GPOI began in FY 2005 and incorporated a previous peacekeeping training program, the Enhanced International Peacekeeping Capabilities (EIPC) program, which is no longer a separate entity. The GPOI program also incorporated the Africa Contingency Training and Assistance (ACOTA) program; however, ACOTA will continue to operate and be called ACOTA while part of GPOI. ACOTA trains and equips contingents from selected African militaries with enhanced capacity to respond quickly and effectively to peace support and humanitarian relief situations on the continent.
The Regional Centers for Security Studies support the U.S. Defense Strategy and DoD security cooperation priorities with programs designed to enhance security, deepen understanding of the United States, foster bilateral and multilateral partnerships, improve defense-related decision-making, and strengthen cooperation among U.S. and regional military and civilian leaders.
Each Regional Center, based on guidance from the Under Secretary of Defense for Policy and the geographic Combatant Commands that it supports, tailors its program specifically to help meet the Secretary of Defense’s key goals in each region. Common topics are regional security issues, defense planning, and civil-military relations.
Regional Centers have been established for all major regions of the world. The five Regional Centers are:
Typical activities include in-resident extended academic programs, one- to three-week seminars conducted in the region, multi-day conferences, and research studies. In addition, the Regional Centers maintain communications with their former participants through electronic mail, web sites, newsletters, and country-based alumni organizations.
Counter-Drug Training Support includes deployments for training of foreign forces at the request of an appropriate law enforcement agency official as defined in section 1004 of the National Defense Authorization Act for FY 1991. The purpose of the CDTS is to conduct counternarcotics-related training of foreign military and law enforcement personnel. SOF and service forces conduct this counter-drug training of light infantry, aviation, coastal, riverine, rotary wing operations, and staffs associated with counter-drug operations.
The USG provides Mine Action assistance to many countries throughout the world to relieve human suffering from the dangers of landmines, to promote regional peace and stability, and to promote U.S. foreign policy and national security goals. A collateral benefit of the program is the enhancement of operational readiness skills of participating U.S. forces. Within the overall USG MA program, DoD provides training to foreign nations in mine clearance operations, mine awareness education and information campaigns, assistance in the establishment of mine action centers, emergency medical care, and leadership and management skills needed to successfully conduct a national-level mine action program. When called upon for mine-action training, the ultimate goal of DoD participation is to develop a self-sustaining, indigenous demining capability within each recipient country.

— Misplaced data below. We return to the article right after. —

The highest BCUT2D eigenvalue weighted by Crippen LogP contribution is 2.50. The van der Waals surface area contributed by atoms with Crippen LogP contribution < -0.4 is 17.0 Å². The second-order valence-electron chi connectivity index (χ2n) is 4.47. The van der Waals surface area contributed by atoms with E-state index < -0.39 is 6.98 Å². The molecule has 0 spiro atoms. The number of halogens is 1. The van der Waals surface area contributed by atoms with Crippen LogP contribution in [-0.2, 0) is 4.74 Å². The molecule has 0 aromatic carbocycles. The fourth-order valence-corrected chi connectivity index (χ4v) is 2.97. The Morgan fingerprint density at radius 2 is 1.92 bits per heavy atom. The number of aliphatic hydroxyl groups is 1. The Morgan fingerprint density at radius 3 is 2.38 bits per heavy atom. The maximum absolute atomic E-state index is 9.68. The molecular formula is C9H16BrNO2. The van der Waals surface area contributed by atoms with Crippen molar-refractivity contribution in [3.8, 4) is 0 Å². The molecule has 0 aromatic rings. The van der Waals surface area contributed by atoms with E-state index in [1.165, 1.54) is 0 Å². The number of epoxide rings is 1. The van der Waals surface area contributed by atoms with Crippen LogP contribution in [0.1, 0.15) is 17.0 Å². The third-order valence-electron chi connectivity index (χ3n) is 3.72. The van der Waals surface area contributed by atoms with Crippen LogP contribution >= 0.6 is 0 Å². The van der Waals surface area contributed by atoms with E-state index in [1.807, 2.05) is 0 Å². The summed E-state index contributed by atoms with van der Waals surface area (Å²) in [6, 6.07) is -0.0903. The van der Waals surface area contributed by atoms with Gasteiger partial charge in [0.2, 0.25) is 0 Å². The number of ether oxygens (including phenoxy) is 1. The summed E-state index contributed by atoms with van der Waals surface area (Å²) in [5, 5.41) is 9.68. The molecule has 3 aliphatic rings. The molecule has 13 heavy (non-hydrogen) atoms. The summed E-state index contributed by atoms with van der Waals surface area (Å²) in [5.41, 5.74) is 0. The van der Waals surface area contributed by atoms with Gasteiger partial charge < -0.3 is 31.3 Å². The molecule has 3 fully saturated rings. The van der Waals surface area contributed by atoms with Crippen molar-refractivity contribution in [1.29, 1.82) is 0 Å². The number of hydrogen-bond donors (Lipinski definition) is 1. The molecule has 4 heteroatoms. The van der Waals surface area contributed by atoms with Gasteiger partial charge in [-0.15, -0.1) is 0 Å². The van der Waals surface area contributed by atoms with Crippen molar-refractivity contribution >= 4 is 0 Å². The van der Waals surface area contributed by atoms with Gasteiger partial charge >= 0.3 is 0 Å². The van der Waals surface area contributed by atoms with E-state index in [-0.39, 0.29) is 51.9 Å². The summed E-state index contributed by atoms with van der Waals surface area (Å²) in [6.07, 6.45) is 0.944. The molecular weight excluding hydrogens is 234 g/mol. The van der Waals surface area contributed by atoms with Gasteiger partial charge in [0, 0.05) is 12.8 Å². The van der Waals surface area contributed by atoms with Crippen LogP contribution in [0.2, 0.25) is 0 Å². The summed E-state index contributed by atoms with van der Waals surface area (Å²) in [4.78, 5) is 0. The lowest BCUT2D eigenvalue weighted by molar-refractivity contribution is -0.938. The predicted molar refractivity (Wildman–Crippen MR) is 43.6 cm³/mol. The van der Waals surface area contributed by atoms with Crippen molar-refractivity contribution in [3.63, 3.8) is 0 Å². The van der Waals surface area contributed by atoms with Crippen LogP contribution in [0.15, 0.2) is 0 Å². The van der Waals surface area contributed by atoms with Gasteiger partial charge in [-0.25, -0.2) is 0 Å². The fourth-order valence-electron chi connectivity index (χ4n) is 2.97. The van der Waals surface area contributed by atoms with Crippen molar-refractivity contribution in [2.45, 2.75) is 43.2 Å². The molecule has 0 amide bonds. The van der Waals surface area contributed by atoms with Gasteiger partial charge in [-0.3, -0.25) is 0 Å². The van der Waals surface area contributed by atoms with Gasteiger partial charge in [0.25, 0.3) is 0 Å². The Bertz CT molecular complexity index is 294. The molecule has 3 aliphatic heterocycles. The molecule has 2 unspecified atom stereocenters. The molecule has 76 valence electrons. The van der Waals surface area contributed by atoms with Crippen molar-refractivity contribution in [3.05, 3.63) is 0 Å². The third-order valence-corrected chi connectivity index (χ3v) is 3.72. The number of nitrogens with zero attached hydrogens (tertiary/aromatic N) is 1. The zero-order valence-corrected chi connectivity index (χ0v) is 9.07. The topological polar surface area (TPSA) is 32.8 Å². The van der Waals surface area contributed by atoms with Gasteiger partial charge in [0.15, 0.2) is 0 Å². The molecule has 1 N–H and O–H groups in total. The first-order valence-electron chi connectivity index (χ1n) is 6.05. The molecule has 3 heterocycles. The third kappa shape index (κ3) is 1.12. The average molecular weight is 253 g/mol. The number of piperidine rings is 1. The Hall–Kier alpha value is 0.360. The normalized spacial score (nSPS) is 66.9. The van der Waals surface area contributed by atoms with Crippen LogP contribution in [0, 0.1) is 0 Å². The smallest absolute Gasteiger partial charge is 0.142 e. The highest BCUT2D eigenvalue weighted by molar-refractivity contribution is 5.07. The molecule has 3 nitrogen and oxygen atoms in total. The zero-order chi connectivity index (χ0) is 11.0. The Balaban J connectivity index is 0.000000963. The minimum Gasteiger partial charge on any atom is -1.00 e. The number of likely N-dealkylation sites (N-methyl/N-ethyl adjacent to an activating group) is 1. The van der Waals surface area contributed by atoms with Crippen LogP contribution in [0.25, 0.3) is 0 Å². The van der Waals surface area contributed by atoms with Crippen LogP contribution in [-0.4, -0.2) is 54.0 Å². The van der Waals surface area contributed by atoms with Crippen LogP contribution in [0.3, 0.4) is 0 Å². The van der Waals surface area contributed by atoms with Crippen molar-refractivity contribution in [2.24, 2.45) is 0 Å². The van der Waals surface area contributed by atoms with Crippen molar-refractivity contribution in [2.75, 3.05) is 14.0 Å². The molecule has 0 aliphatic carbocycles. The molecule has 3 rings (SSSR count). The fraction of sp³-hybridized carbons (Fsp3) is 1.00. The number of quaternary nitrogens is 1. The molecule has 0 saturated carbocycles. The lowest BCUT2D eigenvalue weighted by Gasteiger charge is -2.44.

SOF normally conducts MA training, using the “train-the-trainer” concept, with augmentation from explosive ordnance disposal (EOD) and engineer personnel, as needed. The Combatant Commands execute the MA program, providing them an excellent mil-to-mil engagement opportunity. DoD participation in MA programs allows the Combatant Commanders to work closely with Country Teams to show mine-affected countries how military forces can support the civilian population. By participating in these activities, the Combatant Commands and the Country Teams demonstrate the U.S. commitment to provide direct, bilateral humanitarian assistance, relieve suffering, improve the socio-economic environment, promote regional stability and support democratic ideals.